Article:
Huntsman threatens to boycott Nevada caucus

AMES, IA - AUGUST 11: Republican presidential candidate former Utah Gov. Jon Huntsman speaks during the Iowa GOP/Fox News Debate on August 11, 2011 at the CY Stephens Auditorium in Ames, Iowa. This is the first Republican presidential debate in the state ahead of Saturday's all important Iowa Straw Poll.
Charlie Neibergall-Pool/Getty Images
Jon Huntsman
Republican presidential candidate former Utah Gov. Jon Huntsman
Charlie Neibergall-Pool/Getty Images

Republican presidential candidate Jon Huntsman Thursday threatened to boycott the Nevada primary caucus if officials there keep their date of Jan. 14, just 11 days after the first-in-the-nation voting event in Iowa.

The earlier than usual date by Nevada threatens to crowd the New Hampshire primary, traditionally the second major event after the Iowa caucuses. Huntsman has staked his campaign on winning in the Granite State.

Iowa has scheduled its Republican caucus for Jan. 3. According to state law in New Hampshire, its primary must fall seven days before another similar contest. Nevada's Jan. 14 date would force it to hold its primary on Jan. 7, just days after the Iowa event and on a Saturday, potentially diminishing New Hampshire's impact on helping to select the Republican nominee.

A statement by Huntsman Campaign Manager Matt David said, "In an effort to preserve New Hampshire's historic first-in-the-nation primary status, the Huntsman campaign will boycott the Nevada caucus as long as the state continues to jeopardize New Hampshire's primary date. We call on the other campaigns to join us, especially Gov. (Mitt) Romney's campaign, given their involvement in moving Nevada's date forward."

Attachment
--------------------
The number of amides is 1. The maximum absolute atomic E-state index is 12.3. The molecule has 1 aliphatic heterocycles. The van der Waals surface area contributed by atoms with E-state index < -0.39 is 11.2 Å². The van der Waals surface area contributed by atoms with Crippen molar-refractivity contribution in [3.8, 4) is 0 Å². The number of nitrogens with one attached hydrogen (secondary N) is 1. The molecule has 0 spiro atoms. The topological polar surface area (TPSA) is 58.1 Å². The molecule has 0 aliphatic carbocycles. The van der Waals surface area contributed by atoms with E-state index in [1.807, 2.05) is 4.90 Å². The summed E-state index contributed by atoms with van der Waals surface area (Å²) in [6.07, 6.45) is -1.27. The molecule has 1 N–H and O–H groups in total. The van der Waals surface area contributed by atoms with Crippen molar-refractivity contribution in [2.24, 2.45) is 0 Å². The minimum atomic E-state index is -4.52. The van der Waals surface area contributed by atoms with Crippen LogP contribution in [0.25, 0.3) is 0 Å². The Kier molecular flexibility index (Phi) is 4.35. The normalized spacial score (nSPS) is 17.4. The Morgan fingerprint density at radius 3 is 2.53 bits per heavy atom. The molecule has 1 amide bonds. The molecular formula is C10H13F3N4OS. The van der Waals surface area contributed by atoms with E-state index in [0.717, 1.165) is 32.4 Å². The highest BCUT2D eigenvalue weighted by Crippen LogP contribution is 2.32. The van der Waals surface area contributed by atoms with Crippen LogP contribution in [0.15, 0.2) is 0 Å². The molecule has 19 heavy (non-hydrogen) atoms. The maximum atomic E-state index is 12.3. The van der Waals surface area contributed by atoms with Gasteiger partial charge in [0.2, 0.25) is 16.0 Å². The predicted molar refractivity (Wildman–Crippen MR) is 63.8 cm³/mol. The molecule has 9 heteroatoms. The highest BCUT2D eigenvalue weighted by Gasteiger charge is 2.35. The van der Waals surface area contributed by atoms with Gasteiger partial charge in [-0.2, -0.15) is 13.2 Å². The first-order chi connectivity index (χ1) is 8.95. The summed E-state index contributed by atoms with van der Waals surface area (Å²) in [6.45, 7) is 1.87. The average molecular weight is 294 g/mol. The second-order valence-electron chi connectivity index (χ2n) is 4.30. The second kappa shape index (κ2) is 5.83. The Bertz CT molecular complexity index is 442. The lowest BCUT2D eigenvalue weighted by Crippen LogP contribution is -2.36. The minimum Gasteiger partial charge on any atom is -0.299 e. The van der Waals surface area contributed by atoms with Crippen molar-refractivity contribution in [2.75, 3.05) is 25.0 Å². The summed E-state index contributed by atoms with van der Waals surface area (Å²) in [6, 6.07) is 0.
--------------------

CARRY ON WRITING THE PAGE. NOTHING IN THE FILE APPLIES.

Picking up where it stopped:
If New Hampshire's primary is moved up, it would seem to benefit the former Massachusetts governor, who holds a commanding edge in the state in most polls.

New Hampshire Secretary of State William Gardner on Wednesday threatened to hold his state's primary in early December unless Nevada changes its date. Gardner said the primary might be scheduled for Dec. 6 or 13 if Nevada doesn't push its caucus back to at least Jan. 17.

"We cannot allow the political process to squeeze us into a date that wedges us by just a few days between two major caucus states," Gardner said in a statement. "Our primary will have little meaning if states crowd into holding their events just hours after our polls have closed."

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